, pub-2480664471547226, DIRECT, f08c47fec0942fa0

The Best Gifts from Schoharie County

Home » , » Preventing E-cigarette Poisoning in Children

Preventing E-cigarette Poisoning in Children

Written By Cicero on 3/9/15 | 3/9/15

Editor's Note: Our friends at the The Child Fatality Review Team, which is a committee in Schoharie County comprised of members from community agencies dedicated to child safety, requested that we post the following article on the necessity of preventing E-cigarette poisoning on children.

Poisoning is the leading cause of death from injuries in the U.S. and 9 out of 10 deaths are caused by drugs. Between the years 2010 and 2014, e-cigarette exposure calls to Poison Control totaled over 3,000. Exposure to carcinogens for children under 5 has increased from 7 in 2010 to over 2,000 in 2014.

An E-cigarette (otherwise known as e-cig, personal vaporizer) is a lithium battery-powered vaporizer which resembles cigarettes and simulates smoking. It delivers a vaporized propylene glycol/nicotine mixture into the user’s respiratory system as a vapor (instead of smoke). Vapor is created from heating the liquid nicotine mixture that is contained in the cartridge.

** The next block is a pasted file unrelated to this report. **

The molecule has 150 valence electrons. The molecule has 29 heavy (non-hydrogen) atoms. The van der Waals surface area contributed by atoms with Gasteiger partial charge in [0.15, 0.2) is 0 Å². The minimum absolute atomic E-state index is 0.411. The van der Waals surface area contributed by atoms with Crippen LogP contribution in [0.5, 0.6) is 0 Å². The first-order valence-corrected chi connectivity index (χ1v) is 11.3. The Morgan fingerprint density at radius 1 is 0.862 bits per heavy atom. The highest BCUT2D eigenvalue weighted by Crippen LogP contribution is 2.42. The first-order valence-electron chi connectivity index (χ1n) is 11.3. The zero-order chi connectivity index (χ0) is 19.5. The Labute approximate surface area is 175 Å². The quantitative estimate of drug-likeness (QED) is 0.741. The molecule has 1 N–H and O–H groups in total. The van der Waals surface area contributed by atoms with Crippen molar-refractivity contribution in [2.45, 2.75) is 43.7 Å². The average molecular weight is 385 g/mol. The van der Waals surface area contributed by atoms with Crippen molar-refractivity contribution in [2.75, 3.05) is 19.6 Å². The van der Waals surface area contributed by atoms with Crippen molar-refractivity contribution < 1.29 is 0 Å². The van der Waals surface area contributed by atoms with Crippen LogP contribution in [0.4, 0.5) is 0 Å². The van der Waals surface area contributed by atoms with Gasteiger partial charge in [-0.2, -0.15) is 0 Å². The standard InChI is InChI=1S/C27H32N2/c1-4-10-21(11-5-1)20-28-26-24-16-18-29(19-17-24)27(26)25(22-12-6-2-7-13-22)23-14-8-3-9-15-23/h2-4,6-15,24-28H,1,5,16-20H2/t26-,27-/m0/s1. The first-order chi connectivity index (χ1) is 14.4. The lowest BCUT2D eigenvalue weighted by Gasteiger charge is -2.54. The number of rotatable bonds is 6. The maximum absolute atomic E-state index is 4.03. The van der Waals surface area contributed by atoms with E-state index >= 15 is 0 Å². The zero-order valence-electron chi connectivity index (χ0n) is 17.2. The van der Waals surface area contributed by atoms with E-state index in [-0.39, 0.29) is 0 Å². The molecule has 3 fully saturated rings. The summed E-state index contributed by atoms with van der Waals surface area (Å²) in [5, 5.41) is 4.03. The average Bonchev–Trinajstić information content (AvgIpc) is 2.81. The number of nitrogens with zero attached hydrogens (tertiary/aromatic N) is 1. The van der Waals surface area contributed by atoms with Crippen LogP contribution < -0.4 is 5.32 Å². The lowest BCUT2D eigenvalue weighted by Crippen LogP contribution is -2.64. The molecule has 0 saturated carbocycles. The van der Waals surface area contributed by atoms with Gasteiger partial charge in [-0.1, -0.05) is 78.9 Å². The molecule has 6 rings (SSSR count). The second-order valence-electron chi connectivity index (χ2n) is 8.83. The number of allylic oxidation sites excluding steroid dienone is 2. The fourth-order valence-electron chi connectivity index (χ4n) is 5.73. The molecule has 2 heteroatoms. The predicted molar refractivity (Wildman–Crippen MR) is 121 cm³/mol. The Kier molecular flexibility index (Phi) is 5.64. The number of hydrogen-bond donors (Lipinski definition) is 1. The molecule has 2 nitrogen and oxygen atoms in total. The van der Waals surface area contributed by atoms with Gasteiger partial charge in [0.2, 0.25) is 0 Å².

Vaping means to inhale and exhale the vapor produced by an e-cig. While vaping does not produce second hand smoke, it has been shown that e-cigs are a source of secondhand exposure to nicotine. While safer than cigarettes, there is still exposure to some carcinogens.

The liquid (e-juice) is what is most poisonous. It contains a mixture of propylene glycol, glycerin, nicotine and flavorings. The liquid comes in bright colors, candy and fruit flavors that appeal to children. Currently, there are no requirements to make the containers childproof. It only takes a few drops absorbed through the skin or swallowed to result in an emergency room visit and only 1/3 ounce can be fatal to a child.

If you use e-cigarettes or know someone who does, please take precautions and treat it like any other poison in your home. Lock it up and place it out of the reach of children. Keep the National Poison Help Line number by your phone or stored in your cell phone 1-800-222-1222.

For additional information on general child safety topics, contact the Schoharie County Child Fatality Review Committee Coordinator at 295-2016. We are dedicated to keeping children safe and alive.
Share this article :
Like the Post? Do share with your Friends.


Post a Comment